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A Marfa, Texas hotel recreates an 1880s structure with reclaimed materials

Despite its remote location, Marfa, Texas, continues to grow as an art and tourist destination. In April, Houston-based Carlos Jiménez Studio finished the Hotel Saint George, a 55-room boutique hotel built on the site of a former 1880s hotel that burned down in the 1920s. The firm incorporated the site’s structural history into the new building, keeping the frame within its original columns and utilizing an existing steel core.

Marfa Book Company, a small bookstore, publisher, and arts space that’s inhabited the site since 1996, is now located within the new hotel. “Through combining remnants of this newer structure, including a unique and irregular column grid and concrete floors, with reclaimed materials such as brick, marble, and wood from local sites, a simple and unpretentious language was created,” said Mary Alice Palmer director of hospitality interior design at HKS Hospitality Group.

Palmer said that the main challenge of the design was to create a place that was “warm and authentic” to everyone, including the local communities. “We attempted to bring [Marfa’s] special spirit to the design in an unaffected, almost accidental way that is true to the unpretentious nature of the place,” she said.

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Donald Trump’s Grand Hyatt Hotel illustrates what’s wrong with development in New York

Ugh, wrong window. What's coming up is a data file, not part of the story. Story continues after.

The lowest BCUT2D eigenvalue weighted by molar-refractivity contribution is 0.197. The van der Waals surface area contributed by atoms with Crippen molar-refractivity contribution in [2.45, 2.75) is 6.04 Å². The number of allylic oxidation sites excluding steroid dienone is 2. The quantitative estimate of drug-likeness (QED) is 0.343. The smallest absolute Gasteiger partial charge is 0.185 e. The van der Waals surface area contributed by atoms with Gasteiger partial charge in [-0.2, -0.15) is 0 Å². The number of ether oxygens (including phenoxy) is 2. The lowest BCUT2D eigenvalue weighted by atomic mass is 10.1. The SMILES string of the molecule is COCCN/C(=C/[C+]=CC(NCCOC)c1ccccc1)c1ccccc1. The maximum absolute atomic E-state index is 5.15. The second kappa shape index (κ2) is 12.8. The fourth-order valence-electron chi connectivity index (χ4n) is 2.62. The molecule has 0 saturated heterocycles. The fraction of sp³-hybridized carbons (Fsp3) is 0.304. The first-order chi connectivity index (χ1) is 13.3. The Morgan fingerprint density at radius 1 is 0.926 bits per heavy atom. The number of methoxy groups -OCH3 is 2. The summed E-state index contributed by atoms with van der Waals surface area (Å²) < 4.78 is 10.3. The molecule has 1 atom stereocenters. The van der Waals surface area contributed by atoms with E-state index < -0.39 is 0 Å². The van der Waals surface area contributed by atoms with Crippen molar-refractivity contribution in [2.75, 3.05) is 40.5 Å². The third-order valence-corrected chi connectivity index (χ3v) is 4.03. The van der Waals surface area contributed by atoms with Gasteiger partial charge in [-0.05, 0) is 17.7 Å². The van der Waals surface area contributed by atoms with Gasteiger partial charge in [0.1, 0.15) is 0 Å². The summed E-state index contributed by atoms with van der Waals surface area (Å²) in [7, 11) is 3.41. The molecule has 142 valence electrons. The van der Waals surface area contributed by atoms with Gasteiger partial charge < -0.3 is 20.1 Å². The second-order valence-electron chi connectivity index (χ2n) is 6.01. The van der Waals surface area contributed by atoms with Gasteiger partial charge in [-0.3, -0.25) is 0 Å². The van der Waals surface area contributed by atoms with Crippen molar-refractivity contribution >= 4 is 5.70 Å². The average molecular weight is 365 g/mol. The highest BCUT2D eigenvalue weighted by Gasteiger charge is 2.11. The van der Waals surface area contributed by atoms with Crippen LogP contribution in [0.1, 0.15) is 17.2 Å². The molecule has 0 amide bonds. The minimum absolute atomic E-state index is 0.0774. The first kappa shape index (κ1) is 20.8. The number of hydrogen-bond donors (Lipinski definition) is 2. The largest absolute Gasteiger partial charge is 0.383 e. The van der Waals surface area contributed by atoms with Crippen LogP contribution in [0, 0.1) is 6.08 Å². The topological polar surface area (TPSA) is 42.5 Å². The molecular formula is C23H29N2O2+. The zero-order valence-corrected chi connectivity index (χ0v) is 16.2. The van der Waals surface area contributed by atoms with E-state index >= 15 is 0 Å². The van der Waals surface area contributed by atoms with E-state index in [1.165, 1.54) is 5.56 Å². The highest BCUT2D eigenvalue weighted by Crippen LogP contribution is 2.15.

Have you ever wondered why the Grand Hyatt Hotel's Midtown branch was allowed to build a restaurant out and above the sidewalk on 42nd Street? It’s a unique feature for New York City, which has historically guarded its public space from encroachment by private development. But the story of this space is an illustrative tale of development in New York. The hotel is famously Donald Trump's first project (done with the Hyatt Hotel) in Manhattan and its design presages the Trumpian aesthetic that we see in today’s streetscape. In 1976 Trump was able to convince the city's now-defunct Board Of Estimate to approve a plan to rebuild the 1919 Beaux Arts  brick-and-stone-detailed Warren and Wetmore–designed Commodore Hotel. The cantilevered restaurant was part of that plan. The new design for the hotel was done by Gruzen and Partners with Der Scutt as consulting architect. Rather than tear down the Commodore’s brick facade, the architects simply sheathed its walls with a skin of bronze-colored glass set in a grid of dark anodized aluminum. Peter Sampton of the Gruzen office remembered in a recent conversation that when the architects first met with Trump he said “I hate granite. I like shiny and want glass and aluminum.” That was it for the generic, but more appropriate, brick-and-stone facade developed by Warren and Wetmore. For the interior, Trump told the architects he wanted a “big atrium.” But according to Sampton, it turned out it was impossible to create a typical Hyatt central atrium because of the 1919 structure's multiple columns. Instead of a vertical atrium, the architects proposed a grand horizontal lobby. Trump loved the idea because “he was getting something for free.” The restaurant was a spatial extension of this concept and was even pitched as a hotel sign to get around the requirement of building over a public sidewalk. The interior of the hotel went through a renovation in 2011 by Bentel & Bentel—commissioned after the Hyatt Hotel had a falling-out with Trump—but the building extension naturally remains. In fact, this cantilevered sign-slash-restaurant was possible because the developers proposed it at the height of New York's fiscal crisis. The mayor at the time, Abe Beame, thought it was important to realize this project and he allowed the private space to span the public one. It was a valuable lesson for Trump on how to deal with a public entity and one that he has continued to learn—and earn—from.